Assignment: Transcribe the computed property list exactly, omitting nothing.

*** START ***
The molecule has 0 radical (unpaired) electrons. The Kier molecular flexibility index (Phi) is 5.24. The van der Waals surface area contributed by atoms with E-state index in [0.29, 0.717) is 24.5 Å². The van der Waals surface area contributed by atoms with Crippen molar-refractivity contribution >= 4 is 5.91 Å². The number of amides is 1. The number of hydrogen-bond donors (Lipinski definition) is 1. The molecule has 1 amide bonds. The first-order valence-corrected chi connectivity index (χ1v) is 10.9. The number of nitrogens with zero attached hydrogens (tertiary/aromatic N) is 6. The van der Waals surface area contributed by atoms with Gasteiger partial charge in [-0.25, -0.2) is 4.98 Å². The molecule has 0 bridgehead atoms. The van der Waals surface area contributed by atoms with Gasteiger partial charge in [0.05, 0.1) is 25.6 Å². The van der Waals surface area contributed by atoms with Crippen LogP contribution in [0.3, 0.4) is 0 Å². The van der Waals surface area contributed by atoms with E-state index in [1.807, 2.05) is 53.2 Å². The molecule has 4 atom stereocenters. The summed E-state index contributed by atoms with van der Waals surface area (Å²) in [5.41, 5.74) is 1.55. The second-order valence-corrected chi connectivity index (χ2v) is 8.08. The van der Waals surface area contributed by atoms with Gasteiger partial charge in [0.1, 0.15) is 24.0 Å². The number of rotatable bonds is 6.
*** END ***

The molecule has 0 radical (unpaired) electrons. The Kier molecular flexibility index (Phi) is 5.24. The van der Waals surface area contributed by atoms with E-state index in [0.29, 0.717) is 24.5 Å². The van der Waals surface area contributed by atoms with Crippen molar-refractivity contribution >= 4 is 5.91 Å². The number of amides is 1. The number of hydrogen-bond donors (Lipinski definition) is 1. The molecule has 1 amide bonds. The first-order valence-corrected chi connectivity index (χ1v) is 10.9. The number of nitrogens with zero attached hydrogens (tertiary/aromatic N) is 6. The van der Waals surface area contributed by atoms with Gasteiger partial charge in [-0.25, -0.2) is 4.98 Å². The molecule has 0 bridgehead atoms. The van der Waals surface area contributed by atoms with Gasteiger partial charge in [0.05, 0.1) is 25.6 Å². The van der Waals surface area contributed by atoms with Crippen LogP contribution in [0.3, 0.4) is 0 Å². The van der Waals surface area contributed by atoms with E-state index in [1.807, 2.05) is 53.2 Å². The molecule has 4 atom stereocenters. The summed E-state index contributed by atoms with van der Waals surface area (Å²) in [5.41, 5.74) is 1.55. The second-order valence-corrected chi connectivity index (χ2v) is 8.08. The van der Waals surface area contributed by atoms with Gasteiger partial charge in [0.1, 0.15) is 24.0 Å². The number of rotatable bonds is 6.